Similar to Mike Tauchman who we discussed in our last piece, Mike Ford had a great 2019 for the Yankees and a…well, umm…horrible 2020. There’s really no other way to say it.
Ford posted a .350/.559 OBP/SLG line with an OPS+ of 136 in 2019 (Judge was the only Yankee with a better OPS+). He then followed that up with a .226/.270 OBP/SLG and 37 OPS+ in 2020. (For some perspective, only five Yankees this century have had a lower OPS+ with at least 80 PA.)
So which is the real Mike Ford? Let’s see if a dive into the behind the scenes numbers tells us anything…
Ford’s production dropped in every manner measurable in 2020, so there’s not one thing to single out that may give us a clue. His chase rate was almost exactly the same in ’20 as it was in ’19 so there was nothing wrong with his eyes and his sprint speed was almost identical as well, indicating he wasn’t pushing through an injury. And yes, when I say his sprint speed was the same, I mean it started at glacially slow and stayed at glacially slow.
And although I can’t imagine teams having too many pre-game meetings discussing how to stop Mike Ford given the other names in the Yankee lineup, it is worth checking to see if pitchers changed their approach with him. Turns out they did – Ford saw 7% more fastballs in ’20 than he did in ’19 and 8% fewer breaking balls. Pitchers also were less likely to throw a first pitch strike to him in ’20 than they were in ’19 – 8% less to be exact.
But here’s the thing: None of those adjustments seemed to matter. His performance against all pitches dropped, and he swung at fewer first pitches and saw more pitches per at bat in ’20, so it wasn’t like he was getting fooled and chasing 1st pitches or was adjusting to one pitch but not the other. He simply just wasn’t hitting the ball.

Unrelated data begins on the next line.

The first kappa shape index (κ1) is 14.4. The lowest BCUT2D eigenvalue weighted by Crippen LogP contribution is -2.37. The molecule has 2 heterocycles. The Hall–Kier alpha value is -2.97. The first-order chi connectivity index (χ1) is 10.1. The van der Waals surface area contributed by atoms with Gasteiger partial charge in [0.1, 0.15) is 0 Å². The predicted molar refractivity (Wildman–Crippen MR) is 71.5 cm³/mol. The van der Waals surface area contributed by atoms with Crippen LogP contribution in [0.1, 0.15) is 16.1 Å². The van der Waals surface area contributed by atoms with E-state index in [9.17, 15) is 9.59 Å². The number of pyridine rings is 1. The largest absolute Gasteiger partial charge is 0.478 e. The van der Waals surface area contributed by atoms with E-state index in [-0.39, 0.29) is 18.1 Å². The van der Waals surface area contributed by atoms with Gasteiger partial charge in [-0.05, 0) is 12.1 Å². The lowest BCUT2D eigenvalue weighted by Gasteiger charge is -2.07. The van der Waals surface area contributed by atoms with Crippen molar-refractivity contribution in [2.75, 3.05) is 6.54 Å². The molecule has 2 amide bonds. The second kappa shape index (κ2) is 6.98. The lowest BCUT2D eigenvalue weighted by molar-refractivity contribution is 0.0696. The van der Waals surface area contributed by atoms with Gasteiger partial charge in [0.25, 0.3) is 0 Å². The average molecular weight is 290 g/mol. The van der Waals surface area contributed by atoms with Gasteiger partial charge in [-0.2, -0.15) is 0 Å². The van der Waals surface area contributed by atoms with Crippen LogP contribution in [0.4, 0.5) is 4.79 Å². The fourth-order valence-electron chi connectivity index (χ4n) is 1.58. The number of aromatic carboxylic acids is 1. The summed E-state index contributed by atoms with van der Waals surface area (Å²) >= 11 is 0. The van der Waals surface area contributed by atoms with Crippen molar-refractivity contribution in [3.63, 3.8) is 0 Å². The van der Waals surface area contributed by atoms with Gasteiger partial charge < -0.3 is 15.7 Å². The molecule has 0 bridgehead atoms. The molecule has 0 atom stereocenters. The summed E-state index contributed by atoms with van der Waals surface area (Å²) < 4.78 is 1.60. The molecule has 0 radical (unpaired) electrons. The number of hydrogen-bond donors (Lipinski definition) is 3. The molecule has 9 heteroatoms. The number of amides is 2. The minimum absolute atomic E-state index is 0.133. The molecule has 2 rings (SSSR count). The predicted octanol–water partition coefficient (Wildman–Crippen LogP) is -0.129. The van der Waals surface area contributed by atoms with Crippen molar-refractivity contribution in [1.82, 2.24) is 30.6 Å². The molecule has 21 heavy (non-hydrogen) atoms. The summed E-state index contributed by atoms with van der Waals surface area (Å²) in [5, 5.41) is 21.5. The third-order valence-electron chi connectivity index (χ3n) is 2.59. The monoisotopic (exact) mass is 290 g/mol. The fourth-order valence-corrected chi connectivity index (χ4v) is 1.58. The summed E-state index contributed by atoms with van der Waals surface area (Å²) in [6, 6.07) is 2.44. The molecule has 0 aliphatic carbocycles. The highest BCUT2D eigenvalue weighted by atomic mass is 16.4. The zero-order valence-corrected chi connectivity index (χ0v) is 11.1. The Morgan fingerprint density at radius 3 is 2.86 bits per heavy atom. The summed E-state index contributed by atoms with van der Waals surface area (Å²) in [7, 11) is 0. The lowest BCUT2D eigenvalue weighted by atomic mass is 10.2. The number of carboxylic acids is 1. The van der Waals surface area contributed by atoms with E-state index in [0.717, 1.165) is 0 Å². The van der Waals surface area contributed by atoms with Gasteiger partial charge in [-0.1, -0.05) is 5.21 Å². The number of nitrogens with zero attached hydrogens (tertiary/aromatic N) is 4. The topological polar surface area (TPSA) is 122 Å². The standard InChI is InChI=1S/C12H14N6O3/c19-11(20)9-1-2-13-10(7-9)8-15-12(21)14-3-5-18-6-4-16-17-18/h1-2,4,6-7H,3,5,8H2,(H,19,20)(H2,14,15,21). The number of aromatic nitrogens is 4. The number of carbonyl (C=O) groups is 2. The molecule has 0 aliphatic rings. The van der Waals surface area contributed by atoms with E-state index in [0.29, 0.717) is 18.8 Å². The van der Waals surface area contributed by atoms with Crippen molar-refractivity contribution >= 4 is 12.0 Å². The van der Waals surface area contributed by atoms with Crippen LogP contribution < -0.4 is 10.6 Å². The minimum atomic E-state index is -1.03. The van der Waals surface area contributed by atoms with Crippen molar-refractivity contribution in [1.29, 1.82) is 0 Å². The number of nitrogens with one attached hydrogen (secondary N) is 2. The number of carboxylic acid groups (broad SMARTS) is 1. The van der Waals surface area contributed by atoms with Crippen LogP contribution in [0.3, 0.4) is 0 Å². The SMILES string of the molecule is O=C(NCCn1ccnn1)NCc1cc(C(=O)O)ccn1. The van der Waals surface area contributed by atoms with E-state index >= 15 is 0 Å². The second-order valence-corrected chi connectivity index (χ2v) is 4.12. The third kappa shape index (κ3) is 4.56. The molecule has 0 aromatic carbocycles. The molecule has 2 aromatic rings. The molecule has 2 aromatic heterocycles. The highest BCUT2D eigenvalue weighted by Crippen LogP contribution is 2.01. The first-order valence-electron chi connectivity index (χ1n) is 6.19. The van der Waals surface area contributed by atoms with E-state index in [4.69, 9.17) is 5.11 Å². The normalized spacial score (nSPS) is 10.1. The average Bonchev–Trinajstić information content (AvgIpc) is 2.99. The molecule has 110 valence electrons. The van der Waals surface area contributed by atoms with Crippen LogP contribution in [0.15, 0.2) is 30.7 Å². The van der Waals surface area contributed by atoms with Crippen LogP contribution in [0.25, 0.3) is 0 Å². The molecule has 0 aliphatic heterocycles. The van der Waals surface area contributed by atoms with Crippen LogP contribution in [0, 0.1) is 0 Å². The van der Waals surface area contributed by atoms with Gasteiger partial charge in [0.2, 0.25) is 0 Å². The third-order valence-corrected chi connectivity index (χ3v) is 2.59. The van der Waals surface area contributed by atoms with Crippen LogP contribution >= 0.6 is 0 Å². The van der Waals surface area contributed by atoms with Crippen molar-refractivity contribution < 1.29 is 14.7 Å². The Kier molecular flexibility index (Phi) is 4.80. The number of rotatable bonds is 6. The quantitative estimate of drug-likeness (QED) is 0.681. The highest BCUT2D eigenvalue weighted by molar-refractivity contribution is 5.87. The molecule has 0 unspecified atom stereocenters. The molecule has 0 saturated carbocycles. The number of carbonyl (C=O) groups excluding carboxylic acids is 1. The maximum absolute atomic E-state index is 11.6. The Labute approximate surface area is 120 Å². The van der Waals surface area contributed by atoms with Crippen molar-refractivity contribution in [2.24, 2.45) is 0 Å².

More specifically, he wasn’t hitting the ball in the air.
Ford’s launch angle dropped from 15.6 to 8.4 from ’19 to ’20, his fly ball percentage dropped from 44.3% to 30.5% and his ground ball percentage rose from 37.4% to 50.8%. Those are not insignificant drops. And as we know, unless you’re prime Ichiro, Willie Wilson or Cool Papa Bell, hitting the ball on the ground at those rates usually doesn’t end well.
Now, I’m not a swing coach, but I’m sure the Yankees have some good ones who are addressing this. I’m also of the mind that this is simply a case of 2020 being too small of a sample size. My money says Ford just had a bad stretch of 84 PA in which he just wasn’t hitting the ball – it happens. Remember folks, I say it all the time: Baseball is hard – very, very hard. Even the best of the best are going to go through tough stretches.
Another thing to consider when discussing Mike Ford, is that not only was his 2019 performance great, but he obliterated minor league pitching before making the show. Before being called up in 2019, Ford led the International League in wRC+ and was 2nd in SLG and 8th in OBP. Prior to that, he played across five minor league levels and posted a great OPS+ at every level.
Does this mean he’s the next Giambino in waiting? Probably not. He may not be as good as his 2019 numbers suggest, but he’s a hell of a lot better than he was last season – don’t count him out.
That said, given that both Jay Bruce and Derek Dietrich have played first base before, Ford needs an impressive spring training if he wants to be in the Bronx on April 1st.
Did I miss something? Let me know.
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